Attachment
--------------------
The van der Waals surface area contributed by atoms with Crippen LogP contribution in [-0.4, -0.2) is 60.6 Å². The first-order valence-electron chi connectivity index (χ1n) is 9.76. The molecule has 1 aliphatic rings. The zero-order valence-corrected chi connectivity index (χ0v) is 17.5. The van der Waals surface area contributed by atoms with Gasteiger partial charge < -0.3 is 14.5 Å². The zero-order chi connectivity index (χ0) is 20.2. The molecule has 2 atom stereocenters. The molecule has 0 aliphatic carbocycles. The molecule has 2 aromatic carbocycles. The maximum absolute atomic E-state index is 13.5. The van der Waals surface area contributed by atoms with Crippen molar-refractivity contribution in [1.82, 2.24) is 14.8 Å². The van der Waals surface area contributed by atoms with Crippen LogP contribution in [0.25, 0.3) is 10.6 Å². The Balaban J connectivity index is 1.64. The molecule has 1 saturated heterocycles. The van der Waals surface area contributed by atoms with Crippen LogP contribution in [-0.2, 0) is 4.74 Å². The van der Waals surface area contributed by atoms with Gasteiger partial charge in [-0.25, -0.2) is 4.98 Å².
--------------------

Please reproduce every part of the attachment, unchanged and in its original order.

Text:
The van der Waals surface area contributed by atoms with Crippen LogP contribution in [-0.4, -0.2) is 60.6 Å². The first-order valence-electron chi connectivity index (χ1n) is 9.76. The molecule has 1 aliphatic rings. The zero-order valence-corrected chi connectivity index (χ0v) is 17.5. The van der Waals surface area contributed by atoms with Gasteiger partial charge < -0.3 is 14.5 Å². The zero-order chi connectivity index (χ0) is 20.2. The molecule has 2 atom stereocenters. The molecule has 0 aliphatic carbocycles. The molecule has 2 aromatic carbocycles. The maximum absolute atomic E-state index is 13.5. The van der Waals surface area contributed by atoms with Crippen molar-refractivity contribution in [1.82, 2.24) is 14.8 Å². The van der Waals surface area contributed by atoms with Crippen LogP contribution in [0.25, 0.3) is 10.6 Å². The Balaban J connectivity index is 1.64. The molecule has 1 saturated heterocycles. The van der Waals surface area contributed by atoms with Crippen LogP contribution in [-0.2, 0) is 4.74 Å². The van der Waals surface area contributed by atoms with Gasteiger partial charge in [-0.25, -0.2) is 4.98 Å².